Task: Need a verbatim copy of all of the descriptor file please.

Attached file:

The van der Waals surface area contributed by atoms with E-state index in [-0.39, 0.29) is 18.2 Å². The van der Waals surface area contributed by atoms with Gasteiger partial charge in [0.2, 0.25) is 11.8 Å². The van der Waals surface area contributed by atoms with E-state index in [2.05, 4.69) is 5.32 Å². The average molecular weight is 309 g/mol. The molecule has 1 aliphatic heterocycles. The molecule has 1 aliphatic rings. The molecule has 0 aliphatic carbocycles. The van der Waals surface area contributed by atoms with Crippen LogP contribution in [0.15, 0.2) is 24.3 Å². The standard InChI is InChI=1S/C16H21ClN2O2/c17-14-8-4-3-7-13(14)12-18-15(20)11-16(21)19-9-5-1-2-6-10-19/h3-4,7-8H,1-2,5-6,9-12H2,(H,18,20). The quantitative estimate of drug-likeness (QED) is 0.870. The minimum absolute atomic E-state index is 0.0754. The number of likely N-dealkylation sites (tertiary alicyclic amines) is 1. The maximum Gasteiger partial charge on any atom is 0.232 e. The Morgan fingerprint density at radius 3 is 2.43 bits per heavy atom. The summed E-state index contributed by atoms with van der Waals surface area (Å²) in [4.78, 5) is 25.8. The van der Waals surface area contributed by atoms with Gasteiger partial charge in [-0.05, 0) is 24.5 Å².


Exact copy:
The van der Waals surface area contributed by atoms with E-state index in [-0.39, 0.29) is 18.2 Å². The van der Waals surface area contributed by atoms with Gasteiger partial charge in [0.2, 0.25) is 11.8 Å². The van der Waals surface area contributed by atoms with E-state index in [2.05, 4.69) is 5.32 Å². The average molecular weight is 309 g/mol. The molecule has 1 aliphatic heterocycles. The molecule has 1 aliphatic rings. The molecule has 0 aliphatic carbocycles. The van der Waals surface area contributed by atoms with Crippen LogP contribution in [0.15, 0.2) is 24.3 Å². The standard InChI is InChI=1S/C16H21ClN2O2/c17-14-8-4-3-7-13(14)12-18-15(20)11-16(21)19-9-5-1-2-6-10-19/h3-4,7-8H,1-2,5-6,9-12H2,(H,18,20). The quantitative estimate of drug-likeness (QED) is 0.870. The minimum absolute atomic E-state index is 0.0754. The number of likely N-dealkylation sites (tertiary alicyclic amines) is 1. The maximum Gasteiger partial charge on any atom is 0.232 e. The Morgan fingerprint density at radius 3 is 2.43 bits per heavy atom. The summed E-state index contributed by atoms with van der Waals surface area (Å²) in [4.78, 5) is 25.8. The van der Waals surface area contributed by atoms with Gasteiger partial charge in [-0.05, 0) is 24.5 Å².